“He can lick his own eyebrows,” added a third person. “That was kind of a clue.”
“Also the fact that he represents the Lizard Party.”
“Come to think of it,” the old woman spoke up again, “I’m not actually sure it was ever a secret.”
Eugene stared about in disbelief. “Then why on Earth did you vote for him?”
The people in the crowd exchanged glances.
“Well, he’s different. You’ve got to admit that. All the other politicians are like clones of one another.”
Eugene was flabbergasted. “He was grown in a vat!”
“Yeah, but the others don’t even seem like they’re from this planet.”
“The vat was in the Draco constellation!”
“Yeah, yeah. What I mean is that he’s generally in touch with reality.”
The Prime Minister opened his mouth. “I know all and see all!” he hissed.
“Yeah!” agreed someone nearby. “He knows how much a pint of milk costs.”
“And he’s been outside Westminster. You’ve got to admit that.”
“Plus, he’s promised a referendum on Europe and Europa. So that’s something.”
“Is your only objection that he’s a lizard? Because if so that’s kind of racist.”
The crowd stared at Eugene.
“Alright,” he said, “fine. I’ll let you guys get on with it.”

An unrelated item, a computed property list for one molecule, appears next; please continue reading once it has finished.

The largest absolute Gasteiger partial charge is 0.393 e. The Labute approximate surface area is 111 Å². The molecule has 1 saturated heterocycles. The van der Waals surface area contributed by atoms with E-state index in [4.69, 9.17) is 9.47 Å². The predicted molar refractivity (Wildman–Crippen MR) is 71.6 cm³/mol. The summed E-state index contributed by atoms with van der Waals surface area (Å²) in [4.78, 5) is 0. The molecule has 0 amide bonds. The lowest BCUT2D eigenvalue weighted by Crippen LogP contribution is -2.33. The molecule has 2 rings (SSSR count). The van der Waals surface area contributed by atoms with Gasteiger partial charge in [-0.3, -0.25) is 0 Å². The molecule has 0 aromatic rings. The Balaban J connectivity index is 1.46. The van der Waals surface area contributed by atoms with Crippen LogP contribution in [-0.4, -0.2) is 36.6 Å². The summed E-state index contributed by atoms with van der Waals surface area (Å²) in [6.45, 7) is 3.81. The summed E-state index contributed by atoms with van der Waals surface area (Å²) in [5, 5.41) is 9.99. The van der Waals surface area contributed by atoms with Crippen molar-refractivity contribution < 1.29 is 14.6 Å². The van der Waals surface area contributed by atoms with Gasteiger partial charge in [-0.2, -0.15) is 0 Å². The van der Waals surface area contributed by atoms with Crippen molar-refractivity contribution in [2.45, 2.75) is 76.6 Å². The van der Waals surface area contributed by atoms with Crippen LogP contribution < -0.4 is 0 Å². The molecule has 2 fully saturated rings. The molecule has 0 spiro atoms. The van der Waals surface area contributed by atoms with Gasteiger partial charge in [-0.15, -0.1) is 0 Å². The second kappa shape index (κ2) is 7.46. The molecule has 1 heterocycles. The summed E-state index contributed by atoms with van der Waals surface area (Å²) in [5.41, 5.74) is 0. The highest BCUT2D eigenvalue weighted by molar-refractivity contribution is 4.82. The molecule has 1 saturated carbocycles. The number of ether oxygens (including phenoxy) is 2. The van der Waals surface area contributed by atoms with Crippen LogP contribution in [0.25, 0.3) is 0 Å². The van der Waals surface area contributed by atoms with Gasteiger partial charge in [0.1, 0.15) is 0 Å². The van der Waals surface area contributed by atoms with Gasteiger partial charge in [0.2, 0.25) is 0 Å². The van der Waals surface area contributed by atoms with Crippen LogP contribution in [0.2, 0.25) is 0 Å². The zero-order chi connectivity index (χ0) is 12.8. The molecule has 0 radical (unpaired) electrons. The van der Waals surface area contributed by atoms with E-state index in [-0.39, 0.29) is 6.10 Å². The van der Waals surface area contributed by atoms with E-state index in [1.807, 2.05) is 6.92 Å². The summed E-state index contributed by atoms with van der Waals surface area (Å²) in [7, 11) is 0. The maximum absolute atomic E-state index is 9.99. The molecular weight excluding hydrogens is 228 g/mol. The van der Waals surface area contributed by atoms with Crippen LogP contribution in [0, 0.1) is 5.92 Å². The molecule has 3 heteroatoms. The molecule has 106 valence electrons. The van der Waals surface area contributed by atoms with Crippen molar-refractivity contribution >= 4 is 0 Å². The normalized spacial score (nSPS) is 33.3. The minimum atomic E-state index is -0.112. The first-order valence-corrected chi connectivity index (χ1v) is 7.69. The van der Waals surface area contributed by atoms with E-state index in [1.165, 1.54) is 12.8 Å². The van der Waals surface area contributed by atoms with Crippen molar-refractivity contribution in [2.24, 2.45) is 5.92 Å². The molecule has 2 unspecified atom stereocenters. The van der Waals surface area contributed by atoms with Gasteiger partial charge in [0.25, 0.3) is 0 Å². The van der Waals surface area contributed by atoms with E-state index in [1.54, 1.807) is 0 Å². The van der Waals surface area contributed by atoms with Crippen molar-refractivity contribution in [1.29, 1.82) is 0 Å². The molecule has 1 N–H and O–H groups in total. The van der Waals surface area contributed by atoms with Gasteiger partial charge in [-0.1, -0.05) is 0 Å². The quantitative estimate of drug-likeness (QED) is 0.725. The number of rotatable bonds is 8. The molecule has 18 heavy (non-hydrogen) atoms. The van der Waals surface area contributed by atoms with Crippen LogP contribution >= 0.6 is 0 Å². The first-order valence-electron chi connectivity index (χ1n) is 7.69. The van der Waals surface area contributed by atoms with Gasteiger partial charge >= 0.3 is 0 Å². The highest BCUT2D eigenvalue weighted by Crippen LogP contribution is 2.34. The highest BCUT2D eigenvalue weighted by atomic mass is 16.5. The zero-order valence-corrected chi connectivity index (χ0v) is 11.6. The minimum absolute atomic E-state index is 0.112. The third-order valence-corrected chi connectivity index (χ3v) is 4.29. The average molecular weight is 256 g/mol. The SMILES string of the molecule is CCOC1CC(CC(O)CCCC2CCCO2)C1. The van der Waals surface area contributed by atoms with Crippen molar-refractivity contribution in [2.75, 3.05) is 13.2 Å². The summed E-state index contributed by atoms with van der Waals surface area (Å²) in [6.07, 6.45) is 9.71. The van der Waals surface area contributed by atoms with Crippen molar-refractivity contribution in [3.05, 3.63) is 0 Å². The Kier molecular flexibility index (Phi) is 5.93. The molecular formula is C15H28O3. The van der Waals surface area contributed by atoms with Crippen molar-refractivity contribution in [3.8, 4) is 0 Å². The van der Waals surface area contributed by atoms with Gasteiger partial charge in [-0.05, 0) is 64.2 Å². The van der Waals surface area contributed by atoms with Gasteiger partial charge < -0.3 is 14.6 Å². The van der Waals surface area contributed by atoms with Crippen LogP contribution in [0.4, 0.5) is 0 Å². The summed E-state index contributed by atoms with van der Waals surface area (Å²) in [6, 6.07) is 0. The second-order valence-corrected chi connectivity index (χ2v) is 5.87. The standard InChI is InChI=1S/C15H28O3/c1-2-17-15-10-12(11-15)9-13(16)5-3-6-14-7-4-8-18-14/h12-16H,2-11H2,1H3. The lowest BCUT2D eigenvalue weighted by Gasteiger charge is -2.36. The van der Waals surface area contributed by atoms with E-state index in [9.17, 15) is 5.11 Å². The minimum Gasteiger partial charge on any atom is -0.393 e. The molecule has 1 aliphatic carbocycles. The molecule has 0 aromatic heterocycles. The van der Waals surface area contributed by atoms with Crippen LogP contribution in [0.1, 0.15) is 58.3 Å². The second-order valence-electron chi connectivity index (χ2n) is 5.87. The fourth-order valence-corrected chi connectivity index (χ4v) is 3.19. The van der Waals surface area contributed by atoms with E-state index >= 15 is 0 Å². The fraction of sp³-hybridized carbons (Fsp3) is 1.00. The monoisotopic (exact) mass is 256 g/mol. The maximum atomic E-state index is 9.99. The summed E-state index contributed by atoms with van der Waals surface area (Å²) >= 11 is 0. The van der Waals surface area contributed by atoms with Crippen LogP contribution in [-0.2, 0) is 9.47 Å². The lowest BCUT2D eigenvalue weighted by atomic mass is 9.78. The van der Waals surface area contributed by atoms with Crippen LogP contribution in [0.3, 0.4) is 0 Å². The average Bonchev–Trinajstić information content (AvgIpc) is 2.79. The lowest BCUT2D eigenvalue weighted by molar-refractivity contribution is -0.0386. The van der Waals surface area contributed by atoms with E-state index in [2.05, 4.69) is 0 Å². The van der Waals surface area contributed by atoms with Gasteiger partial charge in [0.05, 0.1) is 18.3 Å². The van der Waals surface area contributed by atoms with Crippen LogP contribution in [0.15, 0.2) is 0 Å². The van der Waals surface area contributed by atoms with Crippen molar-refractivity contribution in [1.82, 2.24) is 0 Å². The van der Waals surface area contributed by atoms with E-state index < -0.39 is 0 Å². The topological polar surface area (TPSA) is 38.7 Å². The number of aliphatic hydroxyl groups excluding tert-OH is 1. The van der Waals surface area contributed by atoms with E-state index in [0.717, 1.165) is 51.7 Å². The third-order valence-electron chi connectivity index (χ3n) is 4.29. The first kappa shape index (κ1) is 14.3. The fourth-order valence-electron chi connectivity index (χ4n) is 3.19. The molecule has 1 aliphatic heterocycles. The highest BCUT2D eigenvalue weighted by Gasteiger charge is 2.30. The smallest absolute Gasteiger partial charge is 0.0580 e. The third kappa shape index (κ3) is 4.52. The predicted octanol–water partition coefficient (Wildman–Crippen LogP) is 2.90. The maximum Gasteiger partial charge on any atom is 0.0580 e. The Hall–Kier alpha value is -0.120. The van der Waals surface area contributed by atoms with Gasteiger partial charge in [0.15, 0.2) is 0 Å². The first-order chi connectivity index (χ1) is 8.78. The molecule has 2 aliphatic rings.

Doug and Ian followed Eugene back to the house. Nobody said anything for a while.
It was Doug who broke the silence. “I’m sure there are other conspiracies you can expose.”
“No,” said Ian, quickly. “I’m sure there aren’t.”
If you’ve enjoyed this story, you can find my work from previous Flash Fiction Months collected in these books:
Click any cover to download that book in your choice of format.
The year is 1983. The place? A stretch of desert near Roswell. A convoy of trucks makes its way through a ring of private security, dumps thousands of boxes of small electronic devices, then turns back the way it came. In the dusty mirror, the last driver to leave catches a glimpse of a bulldozer ploughing over the pit of boxes. The site was later sealed with concrete. What lay beneath would remain hidden for thirty years, not resurfacing until April 26th, 2014…
It sounds like something from a science fiction film. And in fact, that’s not too far off. Many of the mysterious boxes were in fact copies of videogame developer Atari’s notorious (in some circles) 1982 flop, E.T. the Extra-Terrestrial, based on the beloved Spielberg film. Widely considered the worst game ever commercially released, millions of cartridges were manufactured, but most were never sold and, of those that were, a significant proportion were returned for a refund.
The game’s commercial failure is said to have contributed to the decline of Atari—prompting this burial of unsold games and hardware—and even a slump in the U.S. videogame industry as a whole. However, the sheer poor quality of the E.T. videogame has earned it fame (or at least infamy) unmatched by any other title resting in that landfill, excavated just this week.
If you would like to experience the E.T. the Extra-Terrestrial videogame first-hand—and that’s a big “if”—you can play it online, courtesy of The Internet Archive.